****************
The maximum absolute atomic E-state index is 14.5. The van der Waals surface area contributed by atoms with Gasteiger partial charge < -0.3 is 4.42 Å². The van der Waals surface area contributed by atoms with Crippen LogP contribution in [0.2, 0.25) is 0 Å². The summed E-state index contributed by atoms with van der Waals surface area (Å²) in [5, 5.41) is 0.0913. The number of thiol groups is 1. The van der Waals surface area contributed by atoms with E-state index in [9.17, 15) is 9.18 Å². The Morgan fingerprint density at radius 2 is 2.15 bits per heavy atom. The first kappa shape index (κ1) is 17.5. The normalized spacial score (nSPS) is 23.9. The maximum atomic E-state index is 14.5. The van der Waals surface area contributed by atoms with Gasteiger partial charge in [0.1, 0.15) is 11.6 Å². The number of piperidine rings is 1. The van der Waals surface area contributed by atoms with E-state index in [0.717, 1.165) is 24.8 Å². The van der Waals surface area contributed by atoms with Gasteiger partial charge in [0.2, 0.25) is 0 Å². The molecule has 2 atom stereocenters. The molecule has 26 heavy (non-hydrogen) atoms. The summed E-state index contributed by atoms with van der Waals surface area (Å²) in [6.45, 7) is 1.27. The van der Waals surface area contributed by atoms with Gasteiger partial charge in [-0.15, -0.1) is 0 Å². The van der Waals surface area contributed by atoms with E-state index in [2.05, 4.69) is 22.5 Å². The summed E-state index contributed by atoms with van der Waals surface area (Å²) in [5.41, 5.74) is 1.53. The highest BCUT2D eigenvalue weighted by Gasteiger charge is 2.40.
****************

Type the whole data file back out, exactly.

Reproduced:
The maximum absolute atomic E-state index is 14.5. The van der Waals surface area contributed by atoms with Gasteiger partial charge < -0.3 is 4.42 Å². The van der Waals surface area contributed by atoms with Crippen LogP contribution in [0.2, 0.25) is 0 Å². The summed E-state index contributed by atoms with van der Waals surface area (Å²) in [5, 5.41) is 0.0913. The number of thiol groups is 1. The van der Waals surface area contributed by atoms with E-state index in [9.17, 15) is 9.18 Å². The Morgan fingerprint density at radius 2 is 2.15 bits per heavy atom. The first kappa shape index (κ1) is 17.5. The normalized spacial score (nSPS) is 23.9. The maximum atomic E-state index is 14.5. The van der Waals surface area contributed by atoms with Gasteiger partial charge in [0.1, 0.15) is 11.6 Å². The number of piperidine rings is 1. The van der Waals surface area contributed by atoms with E-state index in [0.717, 1.165) is 24.8 Å². The van der Waals surface area contributed by atoms with Gasteiger partial charge in [0.2, 0.25) is 0 Å². The molecule has 2 atom stereocenters. The molecule has 26 heavy (non-hydrogen) atoms. The summed E-state index contributed by atoms with van der Waals surface area (Å²) in [6.45, 7) is 1.27. The van der Waals surface area contributed by atoms with Gasteiger partial charge in [-0.15, -0.1) is 0 Å². The van der Waals surface area contributed by atoms with E-state index in [2.05, 4.69) is 22.5 Å². The summed E-state index contributed by atoms with van der Waals surface area (Å²) in [5.41, 5.74) is 1.53. The highest BCUT2D eigenvalue weighted by Gasteiger charge is 2.40.